Cornell Law Library Annual Report 2013
Annual Report 2013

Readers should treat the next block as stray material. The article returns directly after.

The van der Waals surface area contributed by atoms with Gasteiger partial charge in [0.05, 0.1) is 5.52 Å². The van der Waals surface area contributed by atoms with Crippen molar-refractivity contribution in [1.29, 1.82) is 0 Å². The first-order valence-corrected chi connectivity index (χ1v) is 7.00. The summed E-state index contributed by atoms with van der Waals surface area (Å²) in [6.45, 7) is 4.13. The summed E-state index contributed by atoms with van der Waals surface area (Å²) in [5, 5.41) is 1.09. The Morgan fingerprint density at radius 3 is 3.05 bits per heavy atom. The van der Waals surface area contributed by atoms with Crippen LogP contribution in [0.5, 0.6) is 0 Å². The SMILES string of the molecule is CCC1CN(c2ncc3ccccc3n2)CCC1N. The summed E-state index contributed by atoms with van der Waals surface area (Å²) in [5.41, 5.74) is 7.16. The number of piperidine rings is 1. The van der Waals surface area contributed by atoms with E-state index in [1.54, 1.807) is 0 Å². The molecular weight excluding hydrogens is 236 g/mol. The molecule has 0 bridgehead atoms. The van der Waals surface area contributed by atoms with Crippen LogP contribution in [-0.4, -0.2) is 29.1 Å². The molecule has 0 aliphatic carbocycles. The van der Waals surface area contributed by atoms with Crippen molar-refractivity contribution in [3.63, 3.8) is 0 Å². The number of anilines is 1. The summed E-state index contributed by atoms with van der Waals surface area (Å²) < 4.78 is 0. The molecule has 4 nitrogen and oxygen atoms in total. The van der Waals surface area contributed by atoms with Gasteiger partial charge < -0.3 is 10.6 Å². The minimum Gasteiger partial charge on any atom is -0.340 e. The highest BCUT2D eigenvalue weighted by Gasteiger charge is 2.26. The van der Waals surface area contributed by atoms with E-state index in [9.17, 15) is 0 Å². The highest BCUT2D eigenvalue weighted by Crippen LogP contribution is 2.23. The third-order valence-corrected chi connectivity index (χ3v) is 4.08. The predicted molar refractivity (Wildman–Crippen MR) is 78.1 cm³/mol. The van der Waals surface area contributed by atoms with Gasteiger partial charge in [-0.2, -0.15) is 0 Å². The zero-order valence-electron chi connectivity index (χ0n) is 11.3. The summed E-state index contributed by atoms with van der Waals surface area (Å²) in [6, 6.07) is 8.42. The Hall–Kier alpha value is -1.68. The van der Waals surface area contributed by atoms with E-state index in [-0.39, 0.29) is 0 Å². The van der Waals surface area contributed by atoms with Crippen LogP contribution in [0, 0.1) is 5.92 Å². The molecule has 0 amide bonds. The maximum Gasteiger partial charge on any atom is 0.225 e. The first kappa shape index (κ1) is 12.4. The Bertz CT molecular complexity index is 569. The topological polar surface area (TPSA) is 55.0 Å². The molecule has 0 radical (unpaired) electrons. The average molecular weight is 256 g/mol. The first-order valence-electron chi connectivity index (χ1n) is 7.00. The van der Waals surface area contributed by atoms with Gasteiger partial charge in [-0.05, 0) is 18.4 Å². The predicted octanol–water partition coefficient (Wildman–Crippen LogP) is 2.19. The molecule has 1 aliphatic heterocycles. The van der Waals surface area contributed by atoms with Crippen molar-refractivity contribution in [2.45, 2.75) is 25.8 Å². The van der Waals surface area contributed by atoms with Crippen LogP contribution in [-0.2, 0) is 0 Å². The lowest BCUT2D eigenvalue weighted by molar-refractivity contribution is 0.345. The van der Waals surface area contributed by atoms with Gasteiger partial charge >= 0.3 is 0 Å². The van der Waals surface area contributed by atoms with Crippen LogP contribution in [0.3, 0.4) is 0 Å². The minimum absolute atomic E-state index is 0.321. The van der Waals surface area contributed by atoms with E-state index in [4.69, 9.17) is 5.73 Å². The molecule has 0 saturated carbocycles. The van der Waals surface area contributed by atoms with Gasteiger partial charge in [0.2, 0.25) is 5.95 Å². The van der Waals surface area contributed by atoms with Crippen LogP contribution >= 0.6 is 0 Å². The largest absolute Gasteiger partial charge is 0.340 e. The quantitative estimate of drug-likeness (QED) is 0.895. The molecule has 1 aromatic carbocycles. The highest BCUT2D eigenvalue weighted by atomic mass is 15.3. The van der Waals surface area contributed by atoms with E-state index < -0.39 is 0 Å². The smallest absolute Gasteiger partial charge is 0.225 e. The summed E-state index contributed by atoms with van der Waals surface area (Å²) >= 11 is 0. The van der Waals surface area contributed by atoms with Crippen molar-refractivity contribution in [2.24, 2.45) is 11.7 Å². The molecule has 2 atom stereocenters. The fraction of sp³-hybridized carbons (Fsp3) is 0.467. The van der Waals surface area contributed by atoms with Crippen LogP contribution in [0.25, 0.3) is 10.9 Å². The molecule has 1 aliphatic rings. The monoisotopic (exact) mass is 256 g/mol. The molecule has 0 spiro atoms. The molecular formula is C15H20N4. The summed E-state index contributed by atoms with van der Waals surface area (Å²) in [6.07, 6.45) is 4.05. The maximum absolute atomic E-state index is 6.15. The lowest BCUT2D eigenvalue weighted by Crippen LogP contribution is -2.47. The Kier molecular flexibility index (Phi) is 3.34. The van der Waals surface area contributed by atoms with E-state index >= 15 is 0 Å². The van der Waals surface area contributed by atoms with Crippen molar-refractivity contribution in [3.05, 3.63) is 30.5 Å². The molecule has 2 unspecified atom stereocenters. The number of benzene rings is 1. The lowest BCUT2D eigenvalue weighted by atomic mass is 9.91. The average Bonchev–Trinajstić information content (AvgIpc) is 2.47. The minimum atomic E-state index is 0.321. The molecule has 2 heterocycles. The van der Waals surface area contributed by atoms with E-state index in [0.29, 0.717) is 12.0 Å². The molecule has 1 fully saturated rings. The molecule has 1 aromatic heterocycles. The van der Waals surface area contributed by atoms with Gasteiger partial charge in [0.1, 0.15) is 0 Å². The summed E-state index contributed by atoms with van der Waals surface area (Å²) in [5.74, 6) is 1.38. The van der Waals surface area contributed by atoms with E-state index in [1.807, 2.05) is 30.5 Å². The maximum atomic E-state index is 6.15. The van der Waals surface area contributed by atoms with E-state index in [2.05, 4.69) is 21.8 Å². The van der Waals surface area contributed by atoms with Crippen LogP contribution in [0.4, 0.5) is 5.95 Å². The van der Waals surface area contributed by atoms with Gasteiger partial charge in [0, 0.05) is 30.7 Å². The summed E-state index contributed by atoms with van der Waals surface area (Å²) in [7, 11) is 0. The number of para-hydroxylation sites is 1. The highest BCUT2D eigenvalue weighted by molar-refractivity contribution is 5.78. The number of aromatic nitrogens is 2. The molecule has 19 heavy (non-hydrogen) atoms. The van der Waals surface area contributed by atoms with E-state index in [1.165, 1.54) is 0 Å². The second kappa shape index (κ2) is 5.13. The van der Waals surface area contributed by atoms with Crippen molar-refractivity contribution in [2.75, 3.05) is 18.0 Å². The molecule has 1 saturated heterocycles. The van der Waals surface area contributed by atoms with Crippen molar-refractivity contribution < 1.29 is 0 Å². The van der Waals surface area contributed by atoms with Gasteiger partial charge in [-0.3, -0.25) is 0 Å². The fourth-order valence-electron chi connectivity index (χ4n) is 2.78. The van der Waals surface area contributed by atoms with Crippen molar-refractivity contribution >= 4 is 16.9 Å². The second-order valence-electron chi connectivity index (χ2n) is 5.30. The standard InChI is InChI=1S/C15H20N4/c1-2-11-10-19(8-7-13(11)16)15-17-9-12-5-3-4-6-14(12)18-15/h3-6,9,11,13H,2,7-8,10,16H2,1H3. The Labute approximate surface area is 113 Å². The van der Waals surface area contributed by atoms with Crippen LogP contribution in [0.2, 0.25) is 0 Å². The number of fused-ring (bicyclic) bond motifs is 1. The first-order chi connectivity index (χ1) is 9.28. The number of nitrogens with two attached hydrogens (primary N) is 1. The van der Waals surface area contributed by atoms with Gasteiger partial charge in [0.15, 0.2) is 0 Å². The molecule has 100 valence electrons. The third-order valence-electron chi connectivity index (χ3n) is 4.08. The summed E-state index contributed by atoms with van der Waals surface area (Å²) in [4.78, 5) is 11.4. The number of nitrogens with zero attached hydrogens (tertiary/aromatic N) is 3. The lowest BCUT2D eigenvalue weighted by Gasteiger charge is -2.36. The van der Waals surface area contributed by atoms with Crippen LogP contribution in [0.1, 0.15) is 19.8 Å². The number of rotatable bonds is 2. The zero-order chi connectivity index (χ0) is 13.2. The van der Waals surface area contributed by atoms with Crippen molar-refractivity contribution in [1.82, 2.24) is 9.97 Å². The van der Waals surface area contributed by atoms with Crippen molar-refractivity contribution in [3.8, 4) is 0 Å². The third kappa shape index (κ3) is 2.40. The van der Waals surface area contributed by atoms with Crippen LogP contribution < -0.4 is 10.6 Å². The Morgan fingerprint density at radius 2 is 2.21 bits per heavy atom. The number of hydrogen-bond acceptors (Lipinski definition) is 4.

Gould Reading Room Message from the Director This was a year of amazing change in the library. We started off the academic year with a fond and emotional farewell to our beloved Rare Book Room. The temporary move of most of our rare collections last fall to Cornell University’s offsite storage was prompted by new construction in the Law School. We have retained a very small collection of rare materials in a climatecontrolled secure location in the Law School for exhibit purposes. You can read more about the move on page 15 of this report. Last year, proposed renovations of library space put the move of infrequently used materials to off-site storage into high gear. This proposed phase of renovations is now on indefinite hold, but the book move project continues because of the need to create space for our growing collection of print materials. In general, acquisition of print materials has held steady while digital collections have grown significantly, allowing for increased, flexible access to the library’s collections. However, the expansion of digital collections has not decreased foot traffic to the library, and our Reading Room and carrels are highly sought after and frequently used. Book checkouts have also held steady. Our surveys of faculty and students reflect a high level of satisfaction with library services, and our faculty liaison and student outreach services continue to be heavily used. We welcomed and hosted international visitors to the Library, including Bitner Research Fellow, Priya Rai from the National Law University in Delhi, India. Ms. Rai’s visit is chronicled in detail on pages 12 and 13 of this report. I also had the distinct pleasure of meeting Law School alumni and incoming law students during visits to major cities in the past year. These visits provided me an opportunity to give updates on the Law Library and Law School developments. Law Library New Student Orientation Open House Last spring, a new librarian was added to our existing team of enthusiastic librarians as Carissa Vogel assumed the role of Assistant Director for Research and Instruction. Our librarians continue to be active professionally, contributing to the intellectual discourse on legal information both on local and national levels while working here at the Law School to advance our mission of excellence. The library received recognition for our digitized Nineteenth Century Trials Pamphlet Collection and was awarded the American Association of Law Libraries’ 2013 award for Law Library Publications in the Nonprint Division. Needless to say, the accomplishments documented in this report could never have occurred without the dedication and commitment of our professional and support staff. I hope you are able to capture the excitement and vibrancy of the Cornell Law Library through the narratives in this report. Femi Cadmus Edward Cornell Law Librarian, Associate Dean for Library Services, & Senior Lecturer in Law Page 3 Collections As the legal information landscape continues to change, so has the collection of the Cornell Law Library. The library continues to expand its electronic resources while, at the same time, building a more focused print collection and deaccessioning older materials in outdated formats, all with the aim of meeting the needs of the library’s users. Expenditures for electronic resources more than tripled in FY13, as the Law Library purchased or subscribed to several major electronic legal databases (see Figure A). The preference of the Law Library is to choose an ownership or perpetual access model for electronic databases when either choice is an option, and, when it is financially feasible, the Law Library will acquire access to electronic databases for the entire Cornell community. In FY13, this was true for all of the databases the Law Library acquired. Among the databases acquired by the Law Library were ProQuest Legislative Insight; Proquest Digital U.S. Bills and Resolutions 1789-2013, which includes the full text of all U.S. public and private bills and resolutions; Making of Modern Law: Foreign Primary Sources 1600-1970; Making of Modern Law: trials, 1600-1926; and Making of Modern Law: Primary Sources, which includes early U.S. state codes. All of these digital resources include fully searchable images of the original documents and books. Monograph purchases in FY13 were up slightly in comparison to FY12, as the Law Library maintains its core collection and expands into new areas that reflect changes in the Law School curriculum and faculty and student research interests. The well-received “Popular Reading Collection” has also continued to expand and, with the addition of a new DVD collection, the Law Library now offers its users a wide variety of “leisure time” materials. In FY13, the Law Library started to deaccession a large portion of its microfiche collection, which will allow the library to repurpose much needed space. Microfiche has increasingly become an outdated format as older legal information resources are digitized and made available electronically. Decisions on which microfiche to deaccession were based on whether the material was available elsewhere on campus or easily accessible online from a reliable and stable source. The Law Library will continue to maintain microfiche for material that is only available for its users in this format. The Law Library continued its collaborative efforts in FY13 with other unit libraries in the Cornell University Library (CUL) system to serve the legal research needs of the entire Cornell community. In addition to acquiring the electronic databases mentioned above, the Law Library (along with other unit libraries) contributed funds to package deals from publishers to purchase material for the entire campus. By pooling funds across units, CUL is able to obtain more material at an overall lower cost. The Law Library also spearheaded an initiative to bring Overdrive, which provides electronic access to material from popular press publishers, to Cornell. Finally, the Law Library acquired a dedicated WestlawNext terminal, which is located in the Law Library’s Reading Room. The faculty and students of the Law School have access to WestlawNext through our academic subscription, which does not include the rest of the Cornell community. To fill this unmet need, the Law Library subscribed to WestlawNext for users from outside the law community, and it has proven to be quite popular. Figure A The Medals of Myron C. Taylor Myron C. Taylor, 1874-1959, was a member of the Class of 1894. A Cornell trustee for over 30 years, he was a leading figure in American industry and politics for more than half a century, achieving renown as an astute financier, prominent industrialist, esteemed diplomat, and respected ambassador for two presidents. In the spring of 2012, the Law Library displayed his medals to the Cornell community for the first time in over 40 years. Among the many medals on display were: the Presidential Medal for Merit, awarded by President Harry S. Truman, the highest American honor a civilian could receive at the time, which testifies to Taylor’s outstanding career; the Knight of the Order of Pius IX First Degree, for Taylor’s distinguished service as a personal representative of the President of the United States to the Holy See; and the Grand Cross of Merit of the Italian Red Cross, which Taylor was awarded on Sept. 21, 1950, for his work in the reorganization of the Italian Red Cross. There are many other medals in the collection from organizations benefitting from Taylor’s wide philanthropy, including the American Hebrew Medal, the Peace Award from the Third Order of St. Francis, and the 50 Year Medal of the Grand Lodge of the State of New York from the Freemasons. These medals speak to the extraordinary life and achievements of one of the foremost benefactors of the Law School. Page 5 Information Management Projects Projects in Information Management during FY13 reflected the Library’s increasing focus on providing access to electronic resources, while still maintaining a print collection that supports the Law School curriculum and faculty research. Even with the increase in acquisition of electronic resources, the purchase of print monographs during FY13 remained on par with the previous year, which provided Information Management with a steady flow of titles to process and catalog (see Figure A). In addition, the ongoing need to relieve congestion in the stacks continued to occupy considerable staff time in the Information Management department. While the number of withdrawals of duplicate and superseded volumes declined by approximately 12% from FY12, the number of volumes sent to the Library Annex more than doubled during FY13 in comparison with the previous year (see Figure B). A major project begun near the end of FY12 and completed during FY13 was the relocation, due to the Myron Taylor Hall construction project, of all the rare book and special collections materials previously housed in the Rare Book Room. Over 3,700 volumes were inventoried, cataloged, and barcoded in a collaborative effort between the Information Management and Access Services departments. Most of these volumes have been moved to the Cornell University Library Annex, and all are still accessible to library users via an online material request system. Another long-term project begun in FY13 is the withdrawal of several hundred microform titles, all of which are available electronically or duplicated in another library on campus. Digital repository During FY13, 165 articles were added to our digital repository, Scholarship @ Cornell Law (http://scholarship.law. cornell.edu/). Scholarship @ Cornell Law provides free, permanent online access to conference papers, lectures, reports, workshop presentations, published articles, and works-inprogress produced by Cornell Law School faculty, researchers, students, and visiting scholars. Storing this scholarly material in the Law Library’s online repository maintains free and open access to it, enhances its discoverability through Internet search engines, and puts a “seal of approval” on the material by associating it with the Cornell Law Library and the Law School. This past year, the discoverability of the repository’s content was enhanced by the platform-wide implementation of a subject taxonomy that aggregates the content of our repository with that of repositories at other academic law libraries. The total number of full-text downloads from the repository increased by 29%, to 672,321, during FY13. Professional activities An important milestone was reached on April 1, 2013, when Cornell University Library catalogers, including those at the Law Library, began cataloging under a new international cataloging standard. The implementation of RDA (Resource Description and Access) is the culmination of two years of study and training by the catalogers. Page 7 Office space reallocation A space reallocation project in the Information Management department created an office for a newly hired librarian as well as a much-needed conference room. Staff members also moved into new cubicles, giving the room a sleeker and more professional appearance. Staffing changes In May 2013, Gary Bogart, a 44-year Information Management veteran, retired. Gary’s responsibilities encompassed serials check-in, claiming, and routing. Gary’s tenacity and dedication to the Law Library will be missed. In June, the library welcomed Abigail Ricklin to the staff as Gary’s successor. New Popular DVD Collection Figure A The Law Library introduced a Popular DVD Collection in the spring of 2013. With DVDs available for browsing in the Reading Room, students, faculty, and staff can access titles focusing primarily on law, lawyers, public policy, and government in feature films such as The Paper Chase and Michael Clayton. The number of titles continues to grow in both number and subject matter, expanding from law-related movies into popular works such as HBO’s fantasy drama Game of Thrones and the considerably less than legal exploits of Walter White in Breaking Bad. Figure B Reference and Research Services The Reference and Research Services Department enjoyed another busy year. During the fall and spring semesters, search committees were formed to fill two open librarian positions left vacant by retirements. The open positions were reimagined to fit the changing needs of our users and the library. Carissa Vogel joined the library as Assistant Director for Research and Instruction in February 2012. Mark Williams was hired to be the new Outreach and Scholarly Services Librarian in May of 2012, and when he started in August, the library was back to full staffing levels. The Law Library continues to look for new and better ways to serve our users. Our reference desk continues to be staffed from 9 a.m. to 5 p.m. during the week and on Sundays from 1 p.m. to 6 p.m. Along with our walk-up service, reference services are also available via email and chat reference. The Library continues to use social media, everything from our blog, InfoBrief, to Twitter, to connect with users. This year, our online research guides were migrated to a new platform called LibGuides, which has several organizational advantages and is very useful for the interdisciplinary researcher. Reference librarians continue to be heavily involved in orientations, trainings, and classroom teaching. In August, the reference librarians participated in the LL.M. orientation program, instructing approximately 85 incoming international students on the basics of researching U.S. law over three two-hour sessions. Research instruction with the LL.M. students continued in September with three sessions in the Introduction to American Law class. Over the course of the year, reference librarians also provided instruction for new associates on the Law School’s three journals and participants in moot court competitions. Additionally, as part of a new program in the Cornell University Library system, the reference librarians taught three well-attended sessions in basic U.S. legal research for librarians from other unit libraries on campus. During the 2012/2013 academic year, reference librarians taught three for-credit research courses. The for-credit courses included Business Law Research, Foreign and International Research, and Online Legal Research and Resources. These courses were well received with very positive student evaluations. This comment is typical of what students have said about the Law Library’s research courses: “Very practical course. I have recommended it to my friends because the substance and style of the course are great.” Faculty research support is always an important focus of the Library’s reference and research services. Each faculty member is assigned a reference librarian who provides both research and course assistance. This includes training student research assistants, handling reference and research requests from individual faculty members, and providing research instruction in courses and seminars. Research support this past year covered a broad range of topics and needs, including historic legislative history; equal protection; materials on corporate directors; and scholarship addressing the intersection of tort and contract law. Numerous courses and seminars were supported this year with specific research instruction, including American Legal Writing, Labor Law, Human Rights, and Transactional Lawyering. In addition, the Law Library employed a law student as a Library Fellow to provide assistance with in-depth faculty requests. The Law School has been welcoming a growing number of visiting scholars, who continue to benefit from the Law Library’s reference and research services. Most of the scholars are from abroad, so assistance with using U.S. legal resources is vital. This year, the Law Library was fortunate to host our own visiting scholar, Priya Rai, the Deputy Librarian in Charge at the Justice T.P.S. Chawla Library at the National Law University in Delhi. Rai presented a workshop for librarians and faculty titled, “Access to Legal Information in the Digital Age: A Comparative Study of Electronic Commercial Databases and Public Domain Resources in Law.” Her presentation included the results of her research of law students and faculty from leading law schools in India. In addition to comparing open access and commercial legal databases, she discussed initiatives to promote access to legal information to all Indian citizens. Rai’s visit was made possible through the Bitner Research Fellows Fund. This endowment is designed to provide foreign law librarians with exposure to Cornell Law Library’s excellent resources and the expertise of its professional librarians, while learning about advanced legal research in a global context. Trial Pamphlet Collection As mentioned in last year’s Annual Report, the Law Library launched its Trial Pamphlet Collection website in the spring of 2012. This project allowed the library to make this unique collection of over 450 pamphlets ranging in date from the late 1600s to the late 1800s instantly available to users around the world. It can be found at http://ebooks.library. cornell.edu/t/trial/ . Making the pamphlets widely available has been well received by faculty, students, authors, and the public for its utility as a historical legal research tool and as an important work of preservation. The project won the American Association of Law Libraries’ 2013 award for Law Library Publications in the Nonprint Division and was also the featured collection in the May/June 2013 edition of D-Lib Magazine, a publication focusing on digital library research: http://www.dlib.org/. Cornell Law Library Prize for Exemplary Research The 2012/2013 academic year was the third year for the Cornell Law Library Prize for Exemplary Student Research. The winners from the 19 submissions received were: • • First place to Milson Yu (3L) for “LIBOR Integrity and Holistic Domestic Enforcement” Second place to Kirk Sigmon (3L) for “How to Kill Copyright: A Brute-Force Approach to Content Creation” The prizes are funded by an endowment given to the Law Library by Barbara Cantwell in honor of her late husband, Robert Cantwell, a 1956 graduate of Cornell Law School. Page 9 Access Services The Access Services department continues to look outward with the goal of expanding services to Law Library users. For this reason, the circulation desk now opens earlier on weekends to meet the needs of students, who have 24/7 access to the library. A new self-checkout machine at the circulation desk now provides library users with the option to check out books at their convenience, and it is especially helpful for students who need to check out books during the hours when the circulation desk is closed. Nearby, a new charging station offers three charging options for students to recharge the batteries on their phones and other devices in only 15 minutes, and a new, state-of-theart fiche-reading machine turns what used to be a laborious process into a relatively simple task. A new carrel reservation system was implemented this year, with preference given to students who serve on journals, moot courts, or work for professors. In addition, all carrels are now shared by two students to maximize the number of students with carrel space. The Law Library also implemented a new online room reservation system for study rooms and the squash court. Students may now make their own reservations for these spaces from their computers or phones. The Reading Room was the site of three large open houses this year. The first was an orientation event for entering 1L, exchange, and LL.M. students to introduce them to Law Library’s collections and services. The second open house was an opportunity for the Law School community to see treasures from the rare book collection before these materials were sent temporarily to remote storage due to the construction. Finally, the Law Library hosted an open house for Alumni Weekend that featured an exhibit from the Nuremberg Trials collection and gave the alumni a chance to meet and talk with representatives from various Law School groups, including the Legal Information Institute, the Journal of Empirical Legal Research, and CeRI (the Cornell eRulemaking Initiative). Due to their popularity, therapy pet visits from Cornell Companions have become regular events hosted by the Law Library immediately preceding exams in the fall and spring semesters. The Student Animal Legal Defense Fund Club and the Graduate and Professional Student Association Finance Commission contribute to the success of these visits by providing refreshments. Throughout the year, Access Services staff provided a steady flow of earplugs to students to block the construction noise that at times echoed throughout the reading room and other parts of the library. Occasionally portions of the Reading Room were cordoned off as construction workers worked on nearby areas of the building. Also as a result of the construction, the library’s casual Reading Room, which often serves as a classroom and meeting space, was closed for the year and will not reopen until construction is complete. New Casual Reading Area Figure A As part of an ongoing effort to make the Law Library an inviting, comfortable, and welcoming space, one of the alcoves in the reading room was turned into a soft seating area. This new soft seating alcove provides an area for students and faculty to relax and read current newspapers and popular magazines. They can also browse the Law Library’s new DVD collection or look for fiction and non-fiction titles in the popular reading collection. J.S.D. student Frank Zhang at the new self-checkout machine Figure B Page 11 Bitner Research Fellows Program The Bitner Research Fellows program started in 2002 to provide opportunities for foreign law librarians to access Cornell Law Library’s resources and the expertise of its staff while learning about advanced legal research in a global context. Funded by the family of Professor Harry Bitner, the Cornell Law Librarian from 1965-1976, the fund carries on his legacy and contributions to the Cornell law community and to the field of law librarianship. Professor Bitner’s Effective Legal Research, first written in 1953, was one of the first standard books on legal research and its many editions were long considered to be among the best in the field. During his time at Cornell he established the first specialized legal research course at the Law School and contributed to the expansion of the library staff and collections, particularly in the area of foreign and international law materials. Similarly, his travels abroad informed his approach to the profession with a focus on placing legal research in a global context. Prior to his arrival at Cornell he served as an Eisenhower Fellow and later spent time in Africa working to establish the first law library in what is now the country of Tanzania. It is Professor Bitner’s international experiences and interest that serve as the foundation for the Bitner Research Fellows program. The Bitner family started the endowment on his behalf to help the law library facilitate an international network of legal researchers and interconnected knowledge. The program provides students and scholars at Cornell and abroad the opportunity to explore their interests in legal research training by providing funds for travel, housing and related costs of legal research projects. The 2012 Bitner Fellow was Priya Rai, Deputy Librarian in Charge at the Justice T.P.S. Chawla Library, National Law University in Delhi, India. Rai made her visit to Cornell in July of 2012, conducting a law school faculty workshop titled “Access to Legal Information in the Digital Age: A Comparative Study of Electronic Commercial Databases and Public Domain Resource in Law.” Her presentation highlighted the results of her research involving law students and faculty from leading law schools in India as well as a discussion of her efforts promote access to legal information to all Indian citizens. Along with the presentation her visit included exposure to the law library’s organization and management structure, while also meeting with members of the Legal Information Institute and the Avon Global Center for Women and Justice to discuss open access to legal information issues relating to India. Rai’s time at Cornell is a prime example of the mutually beneficial learning experience the Fellows program was designed to foster and a perfect tribute to the legacy of Harry Bitner and the Cornell Law Library. Professor Harry Bitner Law Librarian 1965-1976 Peter Martin, Jane M.G. Foster Professor of Law, Emeritus, and Ms. Priya Rai, 2012 Bitner Fellow Page 13 In Progress: Law School Construction A Temporary and Fond Farewell to the Edwin Dawson Rare Book Room Over the years, the Cornell Law Library’s Edwin S. Dawson Rare Book Room has witnessed numerous open houses, exhibits, class lectures, and even the exchange of marriage vows between two Law faculty members (Professors Emily L. Sherwin and Kevin M. Clermont). With the Law School construction project necessitating the complete removal of the library’s Rare Book Room, the Law Library hosted a final open house and reception on Oct. 24, 2012. The open house was one of the best attended in the Rare Book Room’s history, with a strong showing of support from old friends, students, Law faculty and staff, the university, and local community. Old favorites from the collection were on display, including the Scottsboro train replica used as an exhibit in the historic 1930s trial of the Scottsboro boys and trial pamphlets from the Nineteenth Century Trials Pamphlet Collection. Also on display for the first time were the impressive and ornate medals of Myron C. Taylor. A significant portion of the current rare book collection consists of materials acquired at the inception of the Law School and have become rare through the passage of time. A majority of acquisitions have been obtained through gifts and diligent purchases. With the increasing addition of materials to the collection, it became obvious that the library lacked the facilities to house its growing rare treasures and by the mid-’70s, the need for a rare book room was manifestly evident. At that time most of the library’s rare collection pre-1700 was being held at the Olin Library. Construction of a new rare book room commenced in May 1981, and was completed in August of the same year. In 1985, the room was dedicated as the Edwin S. Dawson Rare Book Room, a gift of Donato A. Evangelista ’57 in memory of his father-in-law. Thankfully, this is not a permanent farewell, as the Dawson Rare Book Room will be back. A new room is slated for construction in the future. In the meantime, most of the collection has been transferred on a temporary basis to the Cornell University Library Annex, a secure state-of-the-art high-density facility with a climate-controlled environment. Library users will enjoy uninterrupted access to the collections and can request items through the library catalog, with a 24-hour turnaround. A small and select collection of materials are being retained in a climate-controlled and secure room in the Law School. This will enable the library to continue to showcase some materials and host exhibits. Furthermore, some of the rare book collection has been digitized and is accessible via the Law Library’s website all year round. The most recent and ambitious digitization project, which started in 2011, is the Nineteenth Century Trials Pamphlet Collection, a collection of 19th-century popular and official trial accounts whose restoration was made possible with funding from the Save America’s Treasures Grant Program: http:// ebooks.library.cornell.edu/t/trial/ . A version of this article previously appeared in the Spring 2012 issue of the Law School Forum. Page 15 Professional activities Dan Blackaby Book review, 41 INT’L J. LEGAL INFO. 84 (2013) (reviewing MARK WONNACOTT, THE HISTORY OF LANDLORD AND TENANT LAW IN ENGLAND AND WALES (2012)). Regular contributor, TSLL TechScans, http:// tslltechscans.blogspot.com. “Analytics to Find Opportunities or What Google Can Tell You About Your Users and Yourself.” Presentation, Conference for Law School Computing, June 2013, Chicago. Member, Education Committee, American Association of Law Librarians Legal History and Rare Books Special Interest Section. Member, CUL Libraries Outside the Libraries Committee. Member, CUL Public Computing Advisory Committee. Thomas Mills Book Review Editor, International Journal of Legal Information. Co-Chair, Instruction Committee of the CUL Public Services Executive Committee. Law Library Representative, CUL Collection Development Executive Committee. Law Library Representative, Northeast Foreign Law Librarians Cooperative Group. Law Books: History & Connoisseurship course, Rare Book School at Yale University. Matt Morrison Member, CUL Economic Status of Librarians Committee. Member, Awards Committee, American Association of Law Libraries Academic Law Libraries Special Interest Section. Femi Cadmus Not Your Parents’ Law Library: A Tale of Two Academic Law Libraries (with Julian Aiken and Fred Shapiro), 16 GREEN BAG 2D 13 (2012). “Finding the Next Generation of Law Librarians.” Presentation, Chinese and American Forum on Legal Information and Law Libraries, Shanghai, June 2013. “In Defense of Law Libraries.” Presentation, Cornell Law Alumni Reception (hosted by Eric Greenberg ’83), Chicago, February 2013. “The Changing Law Library.” Presentation, Cornell Law Alumni Reception (hosted by Lawrence P. Postol ‘76 and Seyfarth Shaw), Washington, D.C., May 2013. Member, American Association of Law Libraries Executive Board. Jean Pajerek Co-chair, CUL RDA (Resource Description and Access) Training Committee. Chair, CUL RDA Policy Committee. “Launching into RDA: The New Frontier.” Presentation, American Association of Law Libraries Annual Meeting, July 2012, Boston. “RDA Is Here! Now What?” Presentations, Western New York Library Resources Council. Member, Serials Standing Committee, American Association of Law Libraries Technical Services Special Interest Section. Regular contributor, TSLL TechScans, http:// tslltechscans.blogspot.com. Amy Emerson Nina Scholtz “What Makes an Effective Member.” Panelist, American Society of International Law Annual Meeting, April 4, 2013, Washington, D.C. “Effective Strategies for Conducting Online Legal Resources Using Free and Low-Cost Sources.” Presentation, Bond Schoeneck & King PLLC, October 16, 2012, Syracuse, N.Y. Co-Chair, International Legal Research Interest Group, American Society of International Law. Member, Schaffer Grant Fundraising Committee, American Association of Law Libraries Foreign, Comparative & International Law Special Interest Section. Member, Instruction Committee of the CUL Public Services Executive Committee. Member, CUL Public Services Executive Committee. Mentor, CUL Mentorship Program. Participant, Executive Harold D. Craft Leadership Program. Book review, 40 INT’L J. LEGAL INFO. 603 (2012) (reviewing NAOMI CAHN AND JUNE CARBONE, RED FAMILIES V. BLUE FAMILIES: LEGAL POLARIZATION AND THE CREATION OF CULTURE (2010)). A Pilot Using OverDrive: E-Lending in Academic Law Libraries, AALL SPECTRUM, Apr. 2013, at 21. Table Moderator, ALL-SIS Legal Research Roundtable, American Association of Law Libraries Annual Meeting, July 2013, Seattle. Member, Legal Research & Sourcebook Committee, American Association of Law Libraries Academic Law Libraries Special Interest Section. Member, Instruction Committee of the CUL Public Services Executive Committee. Participant, Workshop for Scholarship on Legal Information and Information Law and Policy, April 2013, Chapel Hill, N.C. Carissa Vogel Jackie Magagnosc Member, Serials Standing Committee, American Association of Law Libraries Technical Services Special Interest Section. Regular contributor, TSLL TechScans, http:// tslltechscans.blogspot.com. Moderator, “RDA Group Therapy” informal discussion group, North American Serials Interest Group, June 2013, Buffalo, N.Y. Member, CUL Career Development Committee. Column Editor, For the Leader in You, AALL e-Newsletter, http://aallnet.org/main-menu/ Publications/enews. Chair, New Academic Law Libraries Committee, American Association of Law Libraries Academic Law Libraries Special Interest Section. Member, Leadership Development Committee, American Association of Law Libraries. Member, Instruction Committee of the CUL Public Services Executive Committee. We gratefully acknowledge the following Cornell University Law Library endowed funds, which provided income to expand the Library’s collections in 2012/2013: Earl J. Bennett Memorial Book Fund Jack G. Clarke (LL.B. ’52) International Law Collection Fund Cuccia Honor with Books Fund Mary Heagen Cuccia Memorial Book Fund Inside back cover image with text Guryan Family Law Librarian’s Endowment Kurt Hanslowe Memorial Fund Herbert D. Laube Endowment Fund Judge Alfred J. Loew (LL.B. ’21) Memorial Fund Lindseth-Martina Library Director’s Discretionary Fund Nelson & Hattie Rosenbaum Book Fund Arthur H. Rosenbloom (J.D. ’59) Law Library Endowment Sonya A. Sasuta Memorial Fund Arthur H. A.B. (’19 & LL.B. ’23) & Mary Marden Dean Library Fund Thomas B. Gilchrist Memorial Endowment Sheppard Guryan (J.D. ’67) Law Library Endowment Edited by Thomas Mills. Photography by Carol Clune, Kim Gruver, Thomas Mills, Chris O’Hara, and Jean Parjerek.